St Matthias: Second Choice But Not Second Best

The feast of St Matthias reminds us that to be second choice is not necessarily to be second best. Matthias wasn’t originally one of the Twelve, although we are told he had been with Jesus ‘from the beginning’. When the apostles decided that they had to find someone to replace Judas, there was another disciple in the running, Joseph called Barsabbas, also known as Justus. So, Matthias wasn’t an obvious choice, even for the apostles; but he was the choice of the Holy Spirit, to whom they prayed for guidance. I wonder what effect that had on him. Did he have a chip on his shoulder for the rest of his life, feeling he hadn’t quite made the grade; or did he become a man of wide compassion, able to see into the heart of things? I rather think the latter. Matthias’s experience of being an outsider must have stayed with him but it was shot through with a sense of God’s grace and mercy. He knew that to be obscure was no bar to being faithful or to effective work for the Kingdom. He was what St John the Baptist desired to be, very little beside the greatness of God.

This morning, if you have woken up feeling low; if you are sick or believe you are someone of no consequence, be encouraged by the thought of St Matthias. It doesn’t matter whether we race into the Kingdom or limp there, so long as we arrive at last. It doesn’t matter whether we are the Lord’s first, second or five billionth choice, we are, all of us, chosen and called by name. Rejoice!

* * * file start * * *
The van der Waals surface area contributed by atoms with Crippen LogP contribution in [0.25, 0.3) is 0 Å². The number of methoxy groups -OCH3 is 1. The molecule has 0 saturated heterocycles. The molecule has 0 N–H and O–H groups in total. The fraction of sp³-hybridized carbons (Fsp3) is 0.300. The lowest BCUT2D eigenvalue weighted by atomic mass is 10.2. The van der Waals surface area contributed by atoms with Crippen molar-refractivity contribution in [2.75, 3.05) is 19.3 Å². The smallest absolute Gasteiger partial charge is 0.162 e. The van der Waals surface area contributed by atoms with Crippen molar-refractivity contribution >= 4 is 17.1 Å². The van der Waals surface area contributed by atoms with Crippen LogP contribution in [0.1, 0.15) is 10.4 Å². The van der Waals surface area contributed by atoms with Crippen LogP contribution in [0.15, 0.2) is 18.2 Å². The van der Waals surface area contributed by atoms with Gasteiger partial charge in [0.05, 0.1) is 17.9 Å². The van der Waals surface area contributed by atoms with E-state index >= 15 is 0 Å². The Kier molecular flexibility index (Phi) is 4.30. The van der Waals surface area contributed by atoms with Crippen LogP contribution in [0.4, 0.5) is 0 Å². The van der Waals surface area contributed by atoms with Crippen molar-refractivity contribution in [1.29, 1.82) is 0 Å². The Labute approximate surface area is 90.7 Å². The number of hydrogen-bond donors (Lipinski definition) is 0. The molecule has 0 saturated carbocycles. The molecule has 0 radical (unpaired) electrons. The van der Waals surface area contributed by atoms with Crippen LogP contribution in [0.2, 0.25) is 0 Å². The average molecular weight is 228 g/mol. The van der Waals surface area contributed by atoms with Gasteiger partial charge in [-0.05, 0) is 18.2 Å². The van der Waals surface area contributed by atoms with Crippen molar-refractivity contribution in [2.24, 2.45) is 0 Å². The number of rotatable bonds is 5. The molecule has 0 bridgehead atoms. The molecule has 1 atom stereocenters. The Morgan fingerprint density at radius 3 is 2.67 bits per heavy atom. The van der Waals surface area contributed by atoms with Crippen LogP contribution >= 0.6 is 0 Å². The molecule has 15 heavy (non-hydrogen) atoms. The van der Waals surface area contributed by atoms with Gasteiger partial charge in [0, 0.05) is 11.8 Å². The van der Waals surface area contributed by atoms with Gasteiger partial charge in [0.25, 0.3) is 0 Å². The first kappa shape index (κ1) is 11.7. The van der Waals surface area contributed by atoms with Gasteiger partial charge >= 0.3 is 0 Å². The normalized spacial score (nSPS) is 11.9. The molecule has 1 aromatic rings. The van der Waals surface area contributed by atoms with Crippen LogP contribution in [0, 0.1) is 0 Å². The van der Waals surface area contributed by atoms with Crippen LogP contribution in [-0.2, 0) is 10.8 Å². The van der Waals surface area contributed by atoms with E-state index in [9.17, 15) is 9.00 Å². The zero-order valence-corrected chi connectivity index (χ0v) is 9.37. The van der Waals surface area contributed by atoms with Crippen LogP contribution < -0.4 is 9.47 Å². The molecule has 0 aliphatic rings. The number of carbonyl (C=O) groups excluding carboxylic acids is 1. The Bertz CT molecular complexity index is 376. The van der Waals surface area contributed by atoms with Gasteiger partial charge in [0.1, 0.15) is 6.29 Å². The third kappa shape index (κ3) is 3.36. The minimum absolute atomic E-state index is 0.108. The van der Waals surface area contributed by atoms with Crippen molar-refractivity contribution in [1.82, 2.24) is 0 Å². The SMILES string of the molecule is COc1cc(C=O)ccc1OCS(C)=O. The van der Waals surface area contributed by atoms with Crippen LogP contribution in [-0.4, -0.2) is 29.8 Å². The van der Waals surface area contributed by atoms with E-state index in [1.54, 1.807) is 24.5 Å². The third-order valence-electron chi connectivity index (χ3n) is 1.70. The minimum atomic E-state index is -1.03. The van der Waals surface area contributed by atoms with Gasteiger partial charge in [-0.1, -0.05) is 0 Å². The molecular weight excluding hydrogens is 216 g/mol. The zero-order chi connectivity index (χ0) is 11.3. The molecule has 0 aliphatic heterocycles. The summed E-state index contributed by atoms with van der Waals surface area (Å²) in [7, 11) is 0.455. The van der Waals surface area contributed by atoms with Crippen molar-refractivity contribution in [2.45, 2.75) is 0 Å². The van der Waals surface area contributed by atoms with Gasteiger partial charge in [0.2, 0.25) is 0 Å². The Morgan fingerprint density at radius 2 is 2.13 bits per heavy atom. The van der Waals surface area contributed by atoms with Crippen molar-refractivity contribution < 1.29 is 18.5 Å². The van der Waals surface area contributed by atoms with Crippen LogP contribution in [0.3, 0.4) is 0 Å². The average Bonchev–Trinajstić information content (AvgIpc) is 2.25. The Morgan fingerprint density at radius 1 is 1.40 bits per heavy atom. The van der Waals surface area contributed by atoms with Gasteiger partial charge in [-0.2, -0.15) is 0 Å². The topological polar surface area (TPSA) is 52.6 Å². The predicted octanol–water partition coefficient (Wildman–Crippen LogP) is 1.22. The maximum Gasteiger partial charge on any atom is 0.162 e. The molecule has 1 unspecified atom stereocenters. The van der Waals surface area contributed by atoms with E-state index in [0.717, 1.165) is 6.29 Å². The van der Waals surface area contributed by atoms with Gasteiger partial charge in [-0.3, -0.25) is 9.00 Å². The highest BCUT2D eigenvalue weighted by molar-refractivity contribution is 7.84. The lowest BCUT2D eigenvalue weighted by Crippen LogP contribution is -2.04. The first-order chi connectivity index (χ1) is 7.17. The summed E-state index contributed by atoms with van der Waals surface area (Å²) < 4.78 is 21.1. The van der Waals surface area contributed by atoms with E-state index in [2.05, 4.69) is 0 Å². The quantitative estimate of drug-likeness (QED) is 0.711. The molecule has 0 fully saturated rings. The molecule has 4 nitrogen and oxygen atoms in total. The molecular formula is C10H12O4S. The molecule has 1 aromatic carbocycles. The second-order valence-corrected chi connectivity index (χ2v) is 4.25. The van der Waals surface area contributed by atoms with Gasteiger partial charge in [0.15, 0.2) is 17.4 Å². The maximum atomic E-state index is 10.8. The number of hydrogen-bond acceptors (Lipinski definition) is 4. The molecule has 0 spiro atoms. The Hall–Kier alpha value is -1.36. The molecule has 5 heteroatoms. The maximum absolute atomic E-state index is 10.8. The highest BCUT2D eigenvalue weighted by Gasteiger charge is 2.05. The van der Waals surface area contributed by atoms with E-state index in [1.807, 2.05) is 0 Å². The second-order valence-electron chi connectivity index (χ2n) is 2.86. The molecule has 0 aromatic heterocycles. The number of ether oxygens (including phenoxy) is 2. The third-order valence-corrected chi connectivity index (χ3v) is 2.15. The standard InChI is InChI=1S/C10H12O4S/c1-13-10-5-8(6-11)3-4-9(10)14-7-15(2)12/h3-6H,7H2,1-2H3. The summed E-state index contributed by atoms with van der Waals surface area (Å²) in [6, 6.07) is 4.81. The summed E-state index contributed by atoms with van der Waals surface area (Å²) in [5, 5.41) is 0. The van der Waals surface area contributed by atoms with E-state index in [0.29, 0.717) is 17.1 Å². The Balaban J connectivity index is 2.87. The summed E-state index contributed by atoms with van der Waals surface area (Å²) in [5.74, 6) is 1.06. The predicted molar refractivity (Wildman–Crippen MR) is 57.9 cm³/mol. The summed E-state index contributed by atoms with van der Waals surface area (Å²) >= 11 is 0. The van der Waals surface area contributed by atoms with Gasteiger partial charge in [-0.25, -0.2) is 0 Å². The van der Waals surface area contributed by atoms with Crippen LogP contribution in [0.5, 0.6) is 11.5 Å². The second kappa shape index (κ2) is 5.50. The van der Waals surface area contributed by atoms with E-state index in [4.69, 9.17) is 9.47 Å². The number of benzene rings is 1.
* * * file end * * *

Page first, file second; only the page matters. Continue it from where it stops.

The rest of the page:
6 thoughts on “St Matthias: Second Choice But Not Second Best”

  1. Good old St Matthias for having his feast day on the eve of public exams for teenagers throughout the country – when those who come to things in a non-mainstream way, or labour over even moderate success (as measured by exams), will feel rotten from now till results day. I pray for the spirit to be with Christian parents communicating the thought that niches can be found, however eventually, and that to wear a chip on the shoulder, or to despair, is to limit the options of the God of surprises to work in one’s life. Thank you, Digital Nun, in other words, for exactly the right words for our family this morning.

  2. Aren’t examinees who ‘failed’ to reach the expected grade made to feel worse, far worse, after results day? That was certainly my experience many years ago, but my father was a very different character from me in many ways. However, I think he’s be surprised to learn, years after his death, that his not academic, not sporty son had become someone who had gained an MBA in his forties, relied on by others for computer and hi-fi help and so on – in other words, second choice but not necessarily, second best. Prayers for your examinees, and may they alll find their niche and satisfaction in life.

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